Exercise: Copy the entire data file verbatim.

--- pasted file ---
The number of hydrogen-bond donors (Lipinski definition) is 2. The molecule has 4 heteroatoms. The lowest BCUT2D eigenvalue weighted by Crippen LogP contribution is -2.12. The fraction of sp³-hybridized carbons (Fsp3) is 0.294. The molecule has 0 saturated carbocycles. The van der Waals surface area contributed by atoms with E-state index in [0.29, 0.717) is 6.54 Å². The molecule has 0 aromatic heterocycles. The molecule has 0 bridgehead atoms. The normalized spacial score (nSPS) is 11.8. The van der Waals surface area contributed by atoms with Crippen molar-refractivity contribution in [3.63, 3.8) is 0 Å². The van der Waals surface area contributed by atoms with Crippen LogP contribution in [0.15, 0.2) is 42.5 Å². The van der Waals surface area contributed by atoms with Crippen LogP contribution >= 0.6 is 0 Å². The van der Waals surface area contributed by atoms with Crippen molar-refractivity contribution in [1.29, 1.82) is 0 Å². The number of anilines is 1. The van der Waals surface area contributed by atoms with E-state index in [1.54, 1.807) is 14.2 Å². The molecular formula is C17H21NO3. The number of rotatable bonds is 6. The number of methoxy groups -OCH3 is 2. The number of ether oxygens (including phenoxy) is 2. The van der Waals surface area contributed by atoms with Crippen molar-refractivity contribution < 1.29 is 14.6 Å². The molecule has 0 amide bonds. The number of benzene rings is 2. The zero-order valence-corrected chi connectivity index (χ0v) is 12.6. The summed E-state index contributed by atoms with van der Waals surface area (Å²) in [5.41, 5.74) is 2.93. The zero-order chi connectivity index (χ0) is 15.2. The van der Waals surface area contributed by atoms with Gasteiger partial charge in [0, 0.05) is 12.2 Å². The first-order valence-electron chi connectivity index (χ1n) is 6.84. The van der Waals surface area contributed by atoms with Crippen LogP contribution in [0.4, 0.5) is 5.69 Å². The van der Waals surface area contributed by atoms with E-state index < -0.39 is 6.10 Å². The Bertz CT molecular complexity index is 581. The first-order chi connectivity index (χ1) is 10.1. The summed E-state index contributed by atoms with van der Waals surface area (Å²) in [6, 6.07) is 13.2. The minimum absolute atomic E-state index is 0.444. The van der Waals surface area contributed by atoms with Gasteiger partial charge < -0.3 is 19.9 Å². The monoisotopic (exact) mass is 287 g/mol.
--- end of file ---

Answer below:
The number of hydrogen-bond donors (Lipinski definition) is 2. The molecule has 4 heteroatoms. The lowest BCUT2D eigenvalue weighted by Crippen LogP contribution is -2.12. The fraction of sp³-hybridized carbons (Fsp3) is 0.294. The molecule has 0 saturated carbocycles. The van der Waals surface area contributed by atoms with E-state index in [0.29, 0.717) is 6.54 Å². The molecule has 0 aromatic heterocycles. The molecule has 0 bridgehead atoms. The normalized spacial score (nSPS) is 11.8. The van der Waals surface area contributed by atoms with Crippen molar-refractivity contribution in [3.63, 3.8) is 0 Å². The van der Waals surface area contributed by atoms with Crippen LogP contribution in [0.15, 0.2) is 42.5 Å². The van der Waals surface area contributed by atoms with Crippen LogP contribution >= 0.6 is 0 Å². The van der Waals surface area contributed by atoms with Crippen molar-refractivity contribution in [1.29, 1.82) is 0 Å². The number of anilines is 1. The van der Waals surface area contributed by atoms with E-state index in [1.54, 1.807) is 14.2 Å². The molecular formula is C17H21NO3. The number of rotatable bonds is 6. The number of methoxy groups -OCH3 is 2. The number of ether oxygens (including phenoxy) is 2. The van der Waals surface area contributed by atoms with Crippen molar-refractivity contribution < 1.29 is 14.6 Å². The molecule has 0 amide bonds. The number of benzene rings is 2. The zero-order valence-corrected chi connectivity index (χ0v) is 12.6. The summed E-state index contributed by atoms with van der Waals surface area (Å²) in [5.41, 5.74) is 2.93. The zero-order chi connectivity index (χ0) is 15.2. The van der Waals surface area contributed by atoms with Gasteiger partial charge in [0, 0.05) is 12.2 Å². The first-order valence-electron chi connectivity index (χ1n) is 6.84. The van der Waals surface area contributed by atoms with Crippen LogP contribution in [0.4, 0.5) is 5.69 Å². The van der Waals surface area contributed by atoms with E-state index < -0.39 is 6.10 Å². The Bertz CT molecular complexity index is 581. The first-order chi connectivity index (χ1) is 10.1. The summed E-state index contributed by atoms with van der Waals surface area (Å²) in [6, 6.07) is 13.2. The minimum absolute atomic E-state index is 0.444. The van der Waals surface area contributed by atoms with Gasteiger partial charge < -0.3 is 19.9 Å². The monoisotopic (exact) mass is 287 g/mol.